US House Speaker Nancy Pelosi has condemned a Twitter tirade made earlier by President Donald Trump in regards to delays to the vaccine’s delivery and the FDA's withdrawal of authorisation to use hydroxychloroquine and chloroquine on COVID-19 patients.
"The FDA has a responsibility to approve drugs judging on their safety and efficacy, not by a declaration from the White House about speed and politicising the FDA. This was a very dangerous statement on the part of the president. Even for him, it went beyond the pale", Pelosi stated.
The Democratic House speaker went on to accuse the president of jeopardising "the health and wellbeing" of US citizens.
Trump Rips 'Deep State' for Using Vaccine in Political Schemes
POTUS earlier accused "deep state" forces of intentionally stalling the process of conducting tests for the coronavirus vaccine and therapeutics at the Food and Drug Administration. Trump complained that drug companies have to go through a complicated process in order to recruit people for trials and alleged that this is being done with the intention for a vaccine to be delivered only after the November presidential election is over.
The deep state, or whoever, over at the FDA is making it very difficult for drug companies to get people in order to test the vaccines and therapeutics. Obviously, they are hoping to delay the answer until after November 3rd. Must focus on speed, and saving lives! @SteveFDA— Donald J. Trump (@realDonaldTrump) August 22, 2020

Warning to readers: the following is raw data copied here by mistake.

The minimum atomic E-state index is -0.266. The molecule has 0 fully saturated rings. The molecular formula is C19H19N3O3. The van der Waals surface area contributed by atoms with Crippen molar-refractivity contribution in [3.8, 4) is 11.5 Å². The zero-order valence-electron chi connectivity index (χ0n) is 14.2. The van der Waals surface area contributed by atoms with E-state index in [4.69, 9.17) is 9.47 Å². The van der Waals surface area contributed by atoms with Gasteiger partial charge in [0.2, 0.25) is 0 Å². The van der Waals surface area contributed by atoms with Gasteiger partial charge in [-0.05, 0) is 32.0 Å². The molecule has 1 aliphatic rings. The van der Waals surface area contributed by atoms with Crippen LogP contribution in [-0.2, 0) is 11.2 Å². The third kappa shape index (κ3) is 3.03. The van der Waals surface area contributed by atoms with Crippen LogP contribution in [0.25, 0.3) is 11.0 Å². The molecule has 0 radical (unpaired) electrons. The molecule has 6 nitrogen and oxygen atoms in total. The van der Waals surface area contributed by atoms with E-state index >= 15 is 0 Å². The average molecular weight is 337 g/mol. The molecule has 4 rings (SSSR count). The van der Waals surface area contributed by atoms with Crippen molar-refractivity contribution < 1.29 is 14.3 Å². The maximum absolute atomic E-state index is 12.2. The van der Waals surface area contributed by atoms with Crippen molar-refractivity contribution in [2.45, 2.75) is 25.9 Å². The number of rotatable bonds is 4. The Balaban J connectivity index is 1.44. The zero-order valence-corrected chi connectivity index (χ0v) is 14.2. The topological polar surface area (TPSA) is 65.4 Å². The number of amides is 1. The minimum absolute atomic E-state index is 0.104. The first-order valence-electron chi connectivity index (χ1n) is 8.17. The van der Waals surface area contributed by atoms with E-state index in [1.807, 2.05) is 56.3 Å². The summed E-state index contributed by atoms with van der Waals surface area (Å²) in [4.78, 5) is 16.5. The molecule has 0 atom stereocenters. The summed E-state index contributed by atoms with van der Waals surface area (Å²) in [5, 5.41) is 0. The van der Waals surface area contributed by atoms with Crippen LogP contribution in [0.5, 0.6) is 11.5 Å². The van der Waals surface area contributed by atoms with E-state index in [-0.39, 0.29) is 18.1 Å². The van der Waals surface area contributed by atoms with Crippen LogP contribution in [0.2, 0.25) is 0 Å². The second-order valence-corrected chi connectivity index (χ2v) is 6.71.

The president went on to condemn the FDA's refusal to allow further treatment of those who have contracted the coronavirus with hydroxychloroquine and chloroquine over concerns that the drugs have no effect on the disease and the patients' recovery, while having significant side effects. Trump alleged that "many doctors and studies disagree" with such an evaluation of the two drugs' effectiveness.
While there are several therapeutics and potential vaccines against COVID-19 being developed by American pharmaceutical companies, they are yet to undergo the final phases of trials, which require large numbers of human volunteers to prove that the drugs are safe and effective. Recently, Russia’s Gamaleya Research Institute registered the first coronavirus vaccine in the world, having based its development on earlier vaccines using the adenovirus as the vector to deliver the COVID-19 genome into a human body. However, the US dismissed the idea of buying it, with President Trump hinting that domestic equivalents may become available before the crucial 3 November election day.